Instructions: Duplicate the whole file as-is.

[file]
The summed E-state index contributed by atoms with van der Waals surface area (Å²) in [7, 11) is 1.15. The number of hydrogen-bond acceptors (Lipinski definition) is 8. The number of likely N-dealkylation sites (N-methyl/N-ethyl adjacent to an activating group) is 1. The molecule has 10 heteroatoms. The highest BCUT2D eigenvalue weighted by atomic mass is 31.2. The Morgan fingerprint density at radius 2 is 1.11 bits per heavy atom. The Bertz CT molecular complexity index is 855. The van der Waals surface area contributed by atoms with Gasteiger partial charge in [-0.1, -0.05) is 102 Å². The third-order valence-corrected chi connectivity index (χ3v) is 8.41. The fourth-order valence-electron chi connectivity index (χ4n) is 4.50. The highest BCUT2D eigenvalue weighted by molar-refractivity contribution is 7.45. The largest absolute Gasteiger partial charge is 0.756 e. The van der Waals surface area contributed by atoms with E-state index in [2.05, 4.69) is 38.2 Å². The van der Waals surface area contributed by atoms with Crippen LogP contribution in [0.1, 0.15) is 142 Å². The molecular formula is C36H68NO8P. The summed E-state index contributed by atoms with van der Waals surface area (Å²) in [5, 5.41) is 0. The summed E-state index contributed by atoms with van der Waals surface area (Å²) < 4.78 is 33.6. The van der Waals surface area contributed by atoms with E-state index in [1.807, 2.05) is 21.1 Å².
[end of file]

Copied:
The summed E-state index contributed by atoms with van der Waals surface area (Å²) in [7, 11) is 1.15. The number of hydrogen-bond acceptors (Lipinski definition) is 8. The number of likely N-dealkylation sites (N-methyl/N-ethyl adjacent to an activating group) is 1. The molecule has 10 heteroatoms. The highest BCUT2D eigenvalue weighted by atomic mass is 31.2. The Morgan fingerprint density at radius 2 is 1.11 bits per heavy atom. The Bertz CT molecular complexity index is 855. The van der Waals surface area contributed by atoms with Gasteiger partial charge in [-0.1, -0.05) is 102 Å². The third-order valence-corrected chi connectivity index (χ3v) is 8.41. The fourth-order valence-electron chi connectivity index (χ4n) is 4.50. The highest BCUT2D eigenvalue weighted by molar-refractivity contribution is 7.45. The largest absolute Gasteiger partial charge is 0.756 e. The van der Waals surface area contributed by atoms with E-state index in [2.05, 4.69) is 38.2 Å². The van der Waals surface area contributed by atoms with Crippen LogP contribution in [0.1, 0.15) is 142 Å². The molecular formula is C36H68NO8P. The summed E-state index contributed by atoms with van der Waals surface area (Å²) in [5, 5.41) is 0. The summed E-state index contributed by atoms with van der Waals surface area (Å²) < 4.78 is 33.6. The van der Waals surface area contributed by atoms with E-state index in [1.807, 2.05) is 21.1 Å².